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Slide Show

November / December 2018 news and update

1. Voyages in deepTime Project

After a very busy last month the Voyages in Deep Time project has almost finished.  We are just finalising the last little bits and bringing together all the comments feedback we have had throughout the project.

Once it is finished we will have produced the deepTime Voyager app, with 8 voyages.  These will be Martley, Lickey Ridge, Lickey Hills, Wye Valley, Cat’s Back, Malvern, Bredon Hill and Wren’s Nest along with a “Getting Started Guide” explaining how to use the app.  The production of these voyages wouldn’t have been possible without the time, energy and expertise of lots of wonderful volunteers, who wrote and tested the various routes and final voyages.

The deepTime GeoExplore app is almost finished, after some last minute changes following feedback.  This will have 4 exercises at Martley, Lickey Hills, Olchon Valley and Wye Valley and the field recording tools will work anywhere in the world.

Over the last 8 months the Deep Time project trained 24 volunteers to use the deepTime Voyager app at 9 training sessions held at each of the Voyage locations.  We worked with 305 pupils from 2 schools and a Herefordshire home educators group as well as 325 young people attending Malvern Festival of Innovation and Science Night at the Hive.  We attended 3 special interest conferences and demonstrated the apps to 230 delegates.  We lead 7 guided walks and attended 8 public events.

In total we worked with nearly 1500 young people and 600 adults at 18 events and we haven’t finished yet.  We are still meeting people and have another school interested in running a trip next year as well as running an event with RockWatch and the Lickey Hills Champions.

All this work wouldn’t have been possible without lots of help.  It was made possible with the help of volunteers.  People gave their time and skills to do all sorts of different things including:

  • Learning how to use touchscreens and apps for the first time
  • Tested an app on Cat’s Back in some very strong wind
  • Spent a day walking around Martley with many school pupils when it was over 30˚C
  • Stood talking to lots of people at all the events we did
  • Wrote Voyages for Bredon Hill, Malvern and Wren’s Nest
  • Wrote GeoExplore exercises for Olchon Valley, Martley and Lickey Hills
  • Acted as back markers on walks
  • Answered questions when working with schools
  • Patiently proof read the app, the “Getting Started Guide” and all the articles we produced
  • Designed an interpretation board for the Lickey Hills
  • Promoted the app to lots of people, at events and to friends, often prompting them to get in touch and get involved with the project

On behalf of all of the Deep Time project staff, I wanted to say a huge thank you to everyone for all of your help, time and support. However you were involved, it really does make a huge difference to what we can achieve, how many people we can work with and to the end product, helping us to produce something we are really proud of.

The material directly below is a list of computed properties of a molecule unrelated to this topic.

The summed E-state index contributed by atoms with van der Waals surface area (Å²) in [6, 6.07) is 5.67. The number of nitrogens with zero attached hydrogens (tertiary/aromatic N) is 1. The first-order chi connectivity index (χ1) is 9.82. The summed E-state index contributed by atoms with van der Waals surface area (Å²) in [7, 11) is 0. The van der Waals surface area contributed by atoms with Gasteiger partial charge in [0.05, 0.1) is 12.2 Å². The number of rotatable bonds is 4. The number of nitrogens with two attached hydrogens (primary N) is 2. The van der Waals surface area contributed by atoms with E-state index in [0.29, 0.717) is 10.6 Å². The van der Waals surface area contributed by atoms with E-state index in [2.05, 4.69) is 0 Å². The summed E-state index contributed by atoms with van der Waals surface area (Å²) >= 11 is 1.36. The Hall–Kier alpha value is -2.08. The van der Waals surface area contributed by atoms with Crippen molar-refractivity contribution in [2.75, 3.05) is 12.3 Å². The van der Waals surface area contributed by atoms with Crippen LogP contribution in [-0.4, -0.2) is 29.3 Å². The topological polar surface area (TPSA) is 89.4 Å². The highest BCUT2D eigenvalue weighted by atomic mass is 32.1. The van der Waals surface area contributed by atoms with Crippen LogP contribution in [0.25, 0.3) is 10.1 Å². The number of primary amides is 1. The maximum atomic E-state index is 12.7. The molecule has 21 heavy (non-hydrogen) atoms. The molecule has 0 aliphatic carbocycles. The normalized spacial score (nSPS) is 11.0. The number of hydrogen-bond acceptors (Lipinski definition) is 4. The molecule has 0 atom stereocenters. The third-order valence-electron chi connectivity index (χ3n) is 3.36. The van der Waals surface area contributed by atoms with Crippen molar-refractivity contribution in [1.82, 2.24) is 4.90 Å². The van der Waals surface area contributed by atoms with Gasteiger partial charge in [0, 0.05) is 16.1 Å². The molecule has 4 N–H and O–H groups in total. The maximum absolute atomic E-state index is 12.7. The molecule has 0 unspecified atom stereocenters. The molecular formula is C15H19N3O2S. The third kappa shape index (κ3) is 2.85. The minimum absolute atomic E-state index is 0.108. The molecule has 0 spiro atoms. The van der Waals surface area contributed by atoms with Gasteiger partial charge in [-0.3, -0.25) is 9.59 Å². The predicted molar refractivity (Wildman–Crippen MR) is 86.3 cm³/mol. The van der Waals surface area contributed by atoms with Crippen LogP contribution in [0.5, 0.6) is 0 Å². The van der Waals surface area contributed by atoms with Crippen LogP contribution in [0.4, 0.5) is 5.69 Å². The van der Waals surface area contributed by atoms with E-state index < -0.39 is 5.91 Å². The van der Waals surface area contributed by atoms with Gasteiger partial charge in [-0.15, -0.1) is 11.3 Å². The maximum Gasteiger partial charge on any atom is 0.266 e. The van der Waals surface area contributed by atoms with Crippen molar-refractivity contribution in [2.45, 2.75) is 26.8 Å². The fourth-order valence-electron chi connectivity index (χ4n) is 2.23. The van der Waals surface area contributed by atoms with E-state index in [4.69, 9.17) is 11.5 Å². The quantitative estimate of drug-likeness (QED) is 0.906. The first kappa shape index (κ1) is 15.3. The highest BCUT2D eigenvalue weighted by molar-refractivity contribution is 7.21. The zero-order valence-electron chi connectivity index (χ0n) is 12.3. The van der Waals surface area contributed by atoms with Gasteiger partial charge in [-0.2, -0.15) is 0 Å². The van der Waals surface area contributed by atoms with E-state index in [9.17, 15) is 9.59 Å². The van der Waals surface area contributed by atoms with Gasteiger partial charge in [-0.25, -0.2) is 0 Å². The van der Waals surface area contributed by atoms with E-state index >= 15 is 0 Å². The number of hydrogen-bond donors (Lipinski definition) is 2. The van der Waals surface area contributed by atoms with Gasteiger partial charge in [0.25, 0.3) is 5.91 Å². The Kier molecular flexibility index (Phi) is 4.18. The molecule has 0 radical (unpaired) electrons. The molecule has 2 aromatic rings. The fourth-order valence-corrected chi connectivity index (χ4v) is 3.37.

I hope to work with everyone again on other EHT projects in the future.

Wishing everyone a Merry Christmas and Happy 2019.

Beth Andrews.

2. Public Lecture on Tsunamis: A little knowledge is dangerous – Thursday 6th December

Professor James Goff, Honorary Professor of Tsunami Research, University of New South Wales (UNSW), Australia [and Worcester Geography graduate!!]

The modern era of tsunami research started in the late 1980s. Significant progress has been made since then, to the extent that many researchers now believe their work is done. Sadly, such a sentiment is far from the truth. One of the most significant misconceptions is that we can now model tsunamis and so predict how bad waves will be once they reach land. This is really where the problems start – the theory and the reality rarely converge. Events that are bigger than expected continue to happen, such as Japan in 2011 and Indonesia in 2004 and 2018.

This talk looks at some of the realities of what causes tsunamis and why we do not know as much as we think we do. It also argues that if only we opened our eyes a little bit, we would realise that much of what we do not know is in fact staring us in the face – and has been for years. Examples are mainly drawn from the Southern Hemisphere. By the end of the talk, you may be glad that you do not live around the Pacific Ocean!

Lecture: date and venue:

Thursday 6 December 2018

6.15 – 7.15 pm

EE G087 (Urwin Lecture Theatre)

University of Worcester,

St John’s Campus,

Henwick Grove

Worcester

WR2 6AJ

 

3. Earth Learning Ideas

John Nicklin of TVGS has spotted a fascinating website, packed with ideas for demonstrating a wide range of geology ideas and concepts. Among the authors is Chris King, who has been a leading figure in geological education for many years, so we can be sure that the content is authoritative and reliable.